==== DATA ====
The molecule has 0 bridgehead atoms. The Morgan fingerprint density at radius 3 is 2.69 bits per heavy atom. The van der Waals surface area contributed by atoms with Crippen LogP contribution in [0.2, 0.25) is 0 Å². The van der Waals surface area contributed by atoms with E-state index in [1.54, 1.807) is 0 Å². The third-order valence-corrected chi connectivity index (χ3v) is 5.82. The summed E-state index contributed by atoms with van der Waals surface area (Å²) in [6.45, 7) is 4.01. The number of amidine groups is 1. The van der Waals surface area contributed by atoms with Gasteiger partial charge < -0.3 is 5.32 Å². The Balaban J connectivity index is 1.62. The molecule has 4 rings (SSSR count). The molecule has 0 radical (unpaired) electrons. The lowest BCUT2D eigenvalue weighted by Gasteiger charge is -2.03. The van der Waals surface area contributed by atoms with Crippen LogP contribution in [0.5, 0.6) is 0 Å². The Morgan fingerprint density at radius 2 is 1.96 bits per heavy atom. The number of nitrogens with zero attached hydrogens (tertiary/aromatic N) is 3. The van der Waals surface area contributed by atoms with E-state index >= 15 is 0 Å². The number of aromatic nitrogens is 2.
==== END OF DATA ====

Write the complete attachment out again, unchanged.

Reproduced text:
The molecule has 0 bridgehead atoms. The Morgan fingerprint density at radius 3 is 2.69 bits per heavy atom. The van der Waals surface area contributed by atoms with Crippen LogP contribution in [0.2, 0.25) is 0 Å². The van der Waals surface area contributed by atoms with E-state index in [1.54, 1.807) is 0 Å². The third-order valence-corrected chi connectivity index (χ3v) is 5.82. The summed E-state index contributed by atoms with van der Waals surface area (Å²) in [6.45, 7) is 4.01. The number of amidine groups is 1. The van der Waals surface area contributed by atoms with Gasteiger partial charge < -0.3 is 5.32 Å². The Balaban J connectivity index is 1.62. The molecule has 4 rings (SSSR count). The molecule has 0 radical (unpaired) electrons. The lowest BCUT2D eigenvalue weighted by Gasteiger charge is -2.03. The van der Waals surface area contributed by atoms with Crippen LogP contribution in [0.5, 0.6) is 0 Å². The Morgan fingerprint density at radius 2 is 1.96 bits per heavy atom. The number of nitrogens with zero attached hydrogens (tertiary/aromatic N) is 3. The van der Waals surface area contributed by atoms with E-state index >= 15 is 0 Å². The number of aromatic nitrogens is 2.